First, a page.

Probing chemical structures and physical processes with nanopores

This thesis develops and applies the nanopore tool to probe chemical structures and physical processes at the single-molecule level: from single ions to DNA molecules. Nanopore experiments electrically measure the ionic transport through the pore and its modulation from the local environment which can be caused by translocations of an analyte such as objects like DNA molecules or change of the physical conditions such as surface charge. Its precision relies on the physical dimension of the nanopore probe. In this thesis, the atom by atom engineering of single-layer molybdenum disulfide (MoS2) nanopores was achieved using transmission electron microscopy (TEM) or controlled electrochemical reaction (ECR), which further enabled the following investigations. On the translational side, the key driver of the application of nanopores is single molecule DNA sequencing. The sequence of DNA can be extracted based on the modulation of ionic current through the pore by individual nucleotides. To this end, we realized for the first time with solid-state nanopores, identification of all four types of nucleotides by introducing an ionic liquid based viscosity gradient system to control the translocation dynamics. This method provides a potential route for sequencing with solid-state nanopores. On the fundamental side, nanopore experiments could probe physics of single ion transport and with subnanometer pores, we discovered Coulomb blockade for the first time in ionic transport, as the counterpart of quantum dots, and proposed a new mesoscopic understanding for biological ion channel transport. From an engineering perspective, measurement with a single nanopore can avoid averaging over many pores and allow accurately identifying individual parameters for membrane-based processes. With single-layer MoS2 nanopores, we realized the first exploration of a two-dimensional (2D) membrane for osmotic power generation. This thesis demonstrates that nanoscopic, atomically thin pores allow for the exploration of applications in DNA sequencing and investigations of fundamental ion transport for biological ion channels and membrane-based processes.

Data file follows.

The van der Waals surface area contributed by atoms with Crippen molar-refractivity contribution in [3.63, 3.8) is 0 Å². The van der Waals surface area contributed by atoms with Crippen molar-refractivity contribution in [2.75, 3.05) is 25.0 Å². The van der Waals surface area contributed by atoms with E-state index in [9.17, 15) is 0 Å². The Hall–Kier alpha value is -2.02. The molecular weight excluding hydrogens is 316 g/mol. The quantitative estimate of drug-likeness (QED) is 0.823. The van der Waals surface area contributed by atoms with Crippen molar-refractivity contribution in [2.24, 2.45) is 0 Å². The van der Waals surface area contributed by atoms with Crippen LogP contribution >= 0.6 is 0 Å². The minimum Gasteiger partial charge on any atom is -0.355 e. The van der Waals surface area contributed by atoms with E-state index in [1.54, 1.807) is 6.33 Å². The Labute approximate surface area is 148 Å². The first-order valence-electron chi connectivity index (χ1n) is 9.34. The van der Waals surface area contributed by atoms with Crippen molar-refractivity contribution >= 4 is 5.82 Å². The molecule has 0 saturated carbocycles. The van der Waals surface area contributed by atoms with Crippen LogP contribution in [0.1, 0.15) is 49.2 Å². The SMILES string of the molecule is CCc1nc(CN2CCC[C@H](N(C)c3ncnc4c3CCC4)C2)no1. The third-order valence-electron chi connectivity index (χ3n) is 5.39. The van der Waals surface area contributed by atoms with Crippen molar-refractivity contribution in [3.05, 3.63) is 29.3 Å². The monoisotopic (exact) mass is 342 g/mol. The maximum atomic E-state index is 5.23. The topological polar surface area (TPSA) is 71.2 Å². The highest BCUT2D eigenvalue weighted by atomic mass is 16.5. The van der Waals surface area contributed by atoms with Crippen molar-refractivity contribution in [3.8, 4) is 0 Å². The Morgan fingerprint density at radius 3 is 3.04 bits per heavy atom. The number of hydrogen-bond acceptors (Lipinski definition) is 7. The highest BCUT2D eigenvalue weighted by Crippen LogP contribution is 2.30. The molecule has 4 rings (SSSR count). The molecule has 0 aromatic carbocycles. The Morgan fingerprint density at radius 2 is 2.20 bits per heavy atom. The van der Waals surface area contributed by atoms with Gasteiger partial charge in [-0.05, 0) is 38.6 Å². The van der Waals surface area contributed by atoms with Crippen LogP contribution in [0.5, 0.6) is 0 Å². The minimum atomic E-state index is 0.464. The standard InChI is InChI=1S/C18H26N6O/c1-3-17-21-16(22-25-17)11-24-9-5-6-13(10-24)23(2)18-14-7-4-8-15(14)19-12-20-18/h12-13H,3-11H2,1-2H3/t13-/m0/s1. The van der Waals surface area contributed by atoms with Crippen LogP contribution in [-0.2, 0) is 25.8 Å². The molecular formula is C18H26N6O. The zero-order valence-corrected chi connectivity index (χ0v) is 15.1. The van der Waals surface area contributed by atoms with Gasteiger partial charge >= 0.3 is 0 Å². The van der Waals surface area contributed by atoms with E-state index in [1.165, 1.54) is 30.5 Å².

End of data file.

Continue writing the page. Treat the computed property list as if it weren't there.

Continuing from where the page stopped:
Radenovic, Aleksandra
Lausanne, EPFL
Other identifiers:
urn: urn:nbn:ch:bel-epfl-thesis7082-3

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 Record created 2016-07-06, last modified 2020-04-20

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